"I have some good news," Helmuth Ludwig, CEO of Siemens Industries USA, told a crowd of young engineers and manufacturers last week. "We are on the path to recovery."

The U.S., he told them, added 600,000 manufacturing jobs in the last year. Which is important.

"But," he added, "Much more important is that we are on the verge of a complete new era for manufacturing."

This opening was much more than just a shot of optimism to warm up the crowd – though it certainly did that. These points define the central thesis that guides Ludwig, and his company, through the post-recession recovery and toward what Ludwig sees as the next manufacturing boom.

It is also the basic outline for the American manufacturing renaissance.

Manufacturing is officially on the rebound – jobs are returning, companies are reshoring and retooling, and the U.S. is slowly reclaiming its global position.

This hasn't been an easy – or much less steady – process. And what's more, the industry that is returning is not the same one that left.

Today's manufacturing is a digitally-infused, high-tech industry. It has different demands and different process than the manufacturing of the past, and it is producing a new breed of products by a whole new breed of savvy manufacturers.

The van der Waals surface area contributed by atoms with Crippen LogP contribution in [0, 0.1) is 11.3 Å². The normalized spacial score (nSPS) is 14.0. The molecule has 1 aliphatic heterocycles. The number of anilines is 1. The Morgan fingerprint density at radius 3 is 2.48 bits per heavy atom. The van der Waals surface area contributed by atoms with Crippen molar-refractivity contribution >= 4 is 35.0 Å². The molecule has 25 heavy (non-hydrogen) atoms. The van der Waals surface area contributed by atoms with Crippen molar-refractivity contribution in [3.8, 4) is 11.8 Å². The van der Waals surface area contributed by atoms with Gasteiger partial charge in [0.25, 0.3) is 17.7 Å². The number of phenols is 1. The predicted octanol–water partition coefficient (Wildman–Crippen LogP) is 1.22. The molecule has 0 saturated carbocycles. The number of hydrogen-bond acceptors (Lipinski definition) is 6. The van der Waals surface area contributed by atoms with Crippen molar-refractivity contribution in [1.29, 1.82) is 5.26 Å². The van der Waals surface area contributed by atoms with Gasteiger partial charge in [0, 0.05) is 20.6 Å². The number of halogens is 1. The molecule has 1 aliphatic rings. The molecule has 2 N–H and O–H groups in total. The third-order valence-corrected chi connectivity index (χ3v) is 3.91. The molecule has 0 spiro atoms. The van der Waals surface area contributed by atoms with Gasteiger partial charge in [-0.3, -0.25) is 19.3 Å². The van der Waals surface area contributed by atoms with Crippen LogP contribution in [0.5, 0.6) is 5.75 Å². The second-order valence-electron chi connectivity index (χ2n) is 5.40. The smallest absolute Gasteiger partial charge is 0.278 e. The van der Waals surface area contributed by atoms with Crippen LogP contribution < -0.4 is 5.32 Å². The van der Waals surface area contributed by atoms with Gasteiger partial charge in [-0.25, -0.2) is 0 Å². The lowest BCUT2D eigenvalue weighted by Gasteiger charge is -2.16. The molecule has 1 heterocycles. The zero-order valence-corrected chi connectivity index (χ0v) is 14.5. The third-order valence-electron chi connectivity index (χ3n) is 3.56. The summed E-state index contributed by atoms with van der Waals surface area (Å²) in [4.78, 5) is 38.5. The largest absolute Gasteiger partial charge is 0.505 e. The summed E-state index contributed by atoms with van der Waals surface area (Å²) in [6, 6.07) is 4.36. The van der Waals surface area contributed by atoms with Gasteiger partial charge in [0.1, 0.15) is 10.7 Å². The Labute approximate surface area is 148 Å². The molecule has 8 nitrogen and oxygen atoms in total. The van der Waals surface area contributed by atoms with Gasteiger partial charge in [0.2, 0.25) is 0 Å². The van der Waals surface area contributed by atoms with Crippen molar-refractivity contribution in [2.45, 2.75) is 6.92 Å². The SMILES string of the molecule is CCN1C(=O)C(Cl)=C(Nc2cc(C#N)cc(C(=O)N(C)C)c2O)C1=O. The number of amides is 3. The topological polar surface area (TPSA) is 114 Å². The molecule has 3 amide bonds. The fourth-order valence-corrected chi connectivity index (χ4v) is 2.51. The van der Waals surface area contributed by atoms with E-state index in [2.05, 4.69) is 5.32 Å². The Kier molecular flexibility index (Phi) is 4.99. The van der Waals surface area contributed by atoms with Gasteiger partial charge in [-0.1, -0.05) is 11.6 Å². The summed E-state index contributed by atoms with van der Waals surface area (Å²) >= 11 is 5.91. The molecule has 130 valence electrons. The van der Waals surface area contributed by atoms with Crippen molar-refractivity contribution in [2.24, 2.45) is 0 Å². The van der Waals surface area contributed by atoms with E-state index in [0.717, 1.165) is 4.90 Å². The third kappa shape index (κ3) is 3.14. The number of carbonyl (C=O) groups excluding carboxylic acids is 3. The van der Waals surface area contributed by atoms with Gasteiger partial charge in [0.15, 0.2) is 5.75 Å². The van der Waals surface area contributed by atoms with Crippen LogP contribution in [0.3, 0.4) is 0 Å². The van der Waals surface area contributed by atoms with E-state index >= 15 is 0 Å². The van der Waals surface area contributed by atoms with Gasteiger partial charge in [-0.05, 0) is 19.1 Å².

This is the American renaissance: it's not just the return of manufacturing to the U.S., it is, as Ludwig said, an emergence of a new era of manufacturing.

There have been many voices singing this song over the last few years, but Helmuth Ludwig's has remained the loudest.

Since taking control at Siemens Industry in 2011, Ludwig has been tirelessly championing the progress of the American manufacturing renaissance both in his company and throughout the industry.

IW caught up with him recently to see what it takes to lead such a movement and where he is taking it next.


 

Q: You have been really leading the conversation in the industry about the "renaissance" for several years now. What do you see happening that is so exciting?

A: I believe there is an enormous opportunity in the U.S.

That's based on lower energy cost, it's based on labor costs that are more and more adjusting in other countries.

On top of this, and most importantly, is the software strength here in the U.S. that manufacturing will take up and will lead the world economy.

In my conversations, I always go back to this statistic: When you add up the revenue for the 100 largest software companies in the world, 79% of it comes from U.S.-headquartered software companies.

That means 21% includes everything out of Germany Israel, China, India, France, you name it.  But 79% is from here in the U.S. That's a deep cultural strength.

Coincidentally, when you look today at manufacturing, the real innovation that is happening is all driven by software. It is driven by software on the manufacturing floor, and most importantly, when you connect the manufacturing floor up into the design part of the company. To bring those two worlds consistently together, it can only be done by software.

And there, I believe the U.S. is in an incredible position.

My point is, we talk about energy efficiency, the low cost of energy in the U.S., this is all true, but there is something else.

There is a deep, cultural element of software development here. The 79% says how strong it is.

It is now only a matter of using that strength to help grow and develop manufacturing.